Tags: gas | prices | crash | fall

Gas 'Crash' as Pump Prices Continue Steady Two-Month Plunge

By Michael Mullins   |   Monday, 10 Dec 2012 12:52 PM

Gas prices across the country have been steadily decreasing over the past two months, according to a Lundberg Survey study that shows a 46 cent drop since October, almost half of which occurred in the past three weeks.

That brings the Lundberg national average down to $3.3766 a gallon. The AAA Daily Fuel Gauge Report has the national average for regular unleaded even lower at $3.340 per gallon.

The crashing prices are largely due to a reduction in crude prices and the resolving of refinery issues, which earlier in the year had caused a spike in prices, particularly in California.

“I’m expecting further drops at the pump, maybe as much as another dime,” Trilby Lundberg, publisher of the Lundberg survey, told Bloomberg News, adding the qualifier of no significant changes in oil prices.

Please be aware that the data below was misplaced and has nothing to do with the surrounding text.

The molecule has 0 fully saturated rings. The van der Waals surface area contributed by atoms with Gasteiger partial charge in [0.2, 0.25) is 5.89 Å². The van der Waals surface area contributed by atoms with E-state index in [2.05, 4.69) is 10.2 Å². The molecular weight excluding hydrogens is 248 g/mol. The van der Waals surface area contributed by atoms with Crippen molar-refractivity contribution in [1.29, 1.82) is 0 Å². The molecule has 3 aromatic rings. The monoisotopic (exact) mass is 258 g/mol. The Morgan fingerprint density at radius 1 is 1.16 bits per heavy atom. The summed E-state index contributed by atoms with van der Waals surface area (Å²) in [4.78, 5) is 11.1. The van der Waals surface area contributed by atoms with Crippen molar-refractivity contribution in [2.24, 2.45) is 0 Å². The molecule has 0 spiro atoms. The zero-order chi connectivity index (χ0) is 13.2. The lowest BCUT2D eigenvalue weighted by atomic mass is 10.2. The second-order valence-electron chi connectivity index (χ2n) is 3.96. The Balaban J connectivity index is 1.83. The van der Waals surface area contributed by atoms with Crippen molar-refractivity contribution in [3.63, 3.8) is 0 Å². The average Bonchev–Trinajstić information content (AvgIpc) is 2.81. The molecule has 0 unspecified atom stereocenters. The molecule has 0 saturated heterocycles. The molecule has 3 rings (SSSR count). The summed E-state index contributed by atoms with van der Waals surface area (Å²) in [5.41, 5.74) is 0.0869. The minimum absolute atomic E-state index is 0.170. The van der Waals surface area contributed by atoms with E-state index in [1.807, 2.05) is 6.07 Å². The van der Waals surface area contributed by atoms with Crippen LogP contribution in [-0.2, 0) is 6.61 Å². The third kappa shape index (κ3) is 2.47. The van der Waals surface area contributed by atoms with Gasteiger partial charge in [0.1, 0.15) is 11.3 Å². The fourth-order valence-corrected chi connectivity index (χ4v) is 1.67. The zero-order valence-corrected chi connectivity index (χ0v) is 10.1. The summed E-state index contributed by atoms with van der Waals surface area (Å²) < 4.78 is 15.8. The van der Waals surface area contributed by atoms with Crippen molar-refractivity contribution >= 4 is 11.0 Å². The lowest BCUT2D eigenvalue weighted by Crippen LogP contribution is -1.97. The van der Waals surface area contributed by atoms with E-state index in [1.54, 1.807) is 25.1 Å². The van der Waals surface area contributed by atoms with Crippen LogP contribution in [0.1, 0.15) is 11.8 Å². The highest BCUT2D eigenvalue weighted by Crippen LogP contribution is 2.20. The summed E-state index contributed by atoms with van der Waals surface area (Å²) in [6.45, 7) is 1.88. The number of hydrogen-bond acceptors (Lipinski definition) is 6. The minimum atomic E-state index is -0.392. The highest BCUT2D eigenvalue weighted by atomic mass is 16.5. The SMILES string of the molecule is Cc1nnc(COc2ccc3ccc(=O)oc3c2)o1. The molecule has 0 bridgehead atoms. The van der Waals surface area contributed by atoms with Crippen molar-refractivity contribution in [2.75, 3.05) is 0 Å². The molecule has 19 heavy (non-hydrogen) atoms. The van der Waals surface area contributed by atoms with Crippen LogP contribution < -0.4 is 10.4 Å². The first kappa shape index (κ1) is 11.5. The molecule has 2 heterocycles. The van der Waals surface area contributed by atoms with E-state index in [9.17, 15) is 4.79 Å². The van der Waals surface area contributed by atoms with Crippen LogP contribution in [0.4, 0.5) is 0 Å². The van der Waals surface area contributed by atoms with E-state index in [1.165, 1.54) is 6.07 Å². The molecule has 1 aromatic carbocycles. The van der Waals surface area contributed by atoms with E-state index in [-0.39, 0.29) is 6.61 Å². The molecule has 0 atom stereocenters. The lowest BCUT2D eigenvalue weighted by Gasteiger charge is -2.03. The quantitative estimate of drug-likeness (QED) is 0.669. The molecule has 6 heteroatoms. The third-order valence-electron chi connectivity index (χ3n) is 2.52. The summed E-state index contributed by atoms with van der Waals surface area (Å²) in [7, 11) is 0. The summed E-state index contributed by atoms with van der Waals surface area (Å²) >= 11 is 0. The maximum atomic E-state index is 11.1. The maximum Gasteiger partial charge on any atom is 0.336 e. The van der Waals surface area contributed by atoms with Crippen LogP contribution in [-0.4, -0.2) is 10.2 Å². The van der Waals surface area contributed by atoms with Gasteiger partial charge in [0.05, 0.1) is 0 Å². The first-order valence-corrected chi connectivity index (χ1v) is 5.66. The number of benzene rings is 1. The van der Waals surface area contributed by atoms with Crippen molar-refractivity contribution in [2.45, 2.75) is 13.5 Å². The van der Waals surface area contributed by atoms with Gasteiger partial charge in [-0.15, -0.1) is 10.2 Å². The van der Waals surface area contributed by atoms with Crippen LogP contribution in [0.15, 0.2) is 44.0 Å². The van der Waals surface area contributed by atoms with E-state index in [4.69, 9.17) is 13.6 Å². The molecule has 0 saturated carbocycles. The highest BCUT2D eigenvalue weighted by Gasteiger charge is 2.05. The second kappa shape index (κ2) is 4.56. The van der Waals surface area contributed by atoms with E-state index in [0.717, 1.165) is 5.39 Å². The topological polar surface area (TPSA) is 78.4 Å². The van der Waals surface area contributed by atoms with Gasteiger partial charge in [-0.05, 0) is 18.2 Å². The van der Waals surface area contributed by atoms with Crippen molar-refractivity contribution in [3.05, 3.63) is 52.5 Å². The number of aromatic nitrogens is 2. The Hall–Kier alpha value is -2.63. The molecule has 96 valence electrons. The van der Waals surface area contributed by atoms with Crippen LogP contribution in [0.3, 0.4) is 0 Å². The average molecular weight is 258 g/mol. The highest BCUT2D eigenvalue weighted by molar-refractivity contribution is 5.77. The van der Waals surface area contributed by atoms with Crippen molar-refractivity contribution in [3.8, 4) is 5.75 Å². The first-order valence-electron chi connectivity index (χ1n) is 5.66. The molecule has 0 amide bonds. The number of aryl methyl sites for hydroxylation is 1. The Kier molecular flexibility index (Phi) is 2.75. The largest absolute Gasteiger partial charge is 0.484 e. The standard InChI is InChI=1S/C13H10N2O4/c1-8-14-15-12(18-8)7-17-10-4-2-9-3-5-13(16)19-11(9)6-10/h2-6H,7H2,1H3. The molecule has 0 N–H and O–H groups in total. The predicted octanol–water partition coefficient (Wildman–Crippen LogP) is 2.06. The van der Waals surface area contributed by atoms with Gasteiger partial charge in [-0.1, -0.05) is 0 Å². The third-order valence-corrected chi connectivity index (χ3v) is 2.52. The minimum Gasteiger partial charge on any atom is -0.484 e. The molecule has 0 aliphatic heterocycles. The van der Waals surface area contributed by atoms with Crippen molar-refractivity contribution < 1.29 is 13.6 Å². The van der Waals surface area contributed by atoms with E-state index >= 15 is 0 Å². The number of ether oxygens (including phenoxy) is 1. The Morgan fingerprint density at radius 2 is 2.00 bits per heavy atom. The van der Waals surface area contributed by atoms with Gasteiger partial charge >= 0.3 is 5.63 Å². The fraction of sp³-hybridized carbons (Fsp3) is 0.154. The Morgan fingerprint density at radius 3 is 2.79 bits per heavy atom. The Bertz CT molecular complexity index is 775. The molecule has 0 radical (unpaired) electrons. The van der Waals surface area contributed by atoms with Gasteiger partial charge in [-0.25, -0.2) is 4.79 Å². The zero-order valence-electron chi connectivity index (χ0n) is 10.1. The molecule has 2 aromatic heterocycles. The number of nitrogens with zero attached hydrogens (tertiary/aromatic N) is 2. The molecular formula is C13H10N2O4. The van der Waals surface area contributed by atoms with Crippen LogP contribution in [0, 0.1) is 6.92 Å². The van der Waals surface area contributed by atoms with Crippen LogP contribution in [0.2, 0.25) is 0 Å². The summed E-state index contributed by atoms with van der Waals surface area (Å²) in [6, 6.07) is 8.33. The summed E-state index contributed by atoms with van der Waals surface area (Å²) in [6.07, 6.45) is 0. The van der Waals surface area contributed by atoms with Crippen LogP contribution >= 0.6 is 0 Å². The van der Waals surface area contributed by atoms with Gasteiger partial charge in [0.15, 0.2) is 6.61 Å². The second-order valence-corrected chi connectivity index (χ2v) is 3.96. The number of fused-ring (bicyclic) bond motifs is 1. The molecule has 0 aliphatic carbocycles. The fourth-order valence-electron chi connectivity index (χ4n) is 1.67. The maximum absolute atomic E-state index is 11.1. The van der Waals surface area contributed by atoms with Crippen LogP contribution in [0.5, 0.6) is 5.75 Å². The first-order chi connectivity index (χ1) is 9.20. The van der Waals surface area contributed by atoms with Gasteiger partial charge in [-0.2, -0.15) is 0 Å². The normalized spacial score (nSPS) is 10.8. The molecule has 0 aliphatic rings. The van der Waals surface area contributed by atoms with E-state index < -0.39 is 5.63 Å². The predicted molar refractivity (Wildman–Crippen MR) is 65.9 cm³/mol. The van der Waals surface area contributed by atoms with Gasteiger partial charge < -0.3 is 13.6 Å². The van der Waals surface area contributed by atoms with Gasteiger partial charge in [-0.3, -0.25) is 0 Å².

Tom Kloza of the Oil Price Information Service, a research firm claiming to be the world’s most comprehensive source for petroleum pricing, agreed with Lundberg’s prediction and took it a step further in an interview with USA Today. Kloza said he sees a further 15 cent drop between now and Christmas, with drivers in some states paying less than $3 per gallon at the pump.

“We've gone from an industry that was worried about enough gas to one wondering how it will deal with all of this gas,” said Kloza. “And we haven't seen the bottom yet.”

Despite the recent drop, the year-to-year average has actually increased by 8.48 cents according, to the Lundberg survey, which bases its findings on pricing data gathered from 2,500 stations across the country.

According to Energy Department data, crude inventories as of Nov. 30 were at 371.8 million barrels, having declined 2.36 million barrels in the last week of November.

At the same time, the nation’s refineries are running at their highest level since August, just over 90 percent of capacity, a production increase of more than five percent since the summer.

West Texas Intermediate crude, also known as Texas light sweet crude, is the benchmark in oil pricing and has seen its price drop from a year-high of $109.77 per barrel in February to $85.93 a barrel on Dec. 7.

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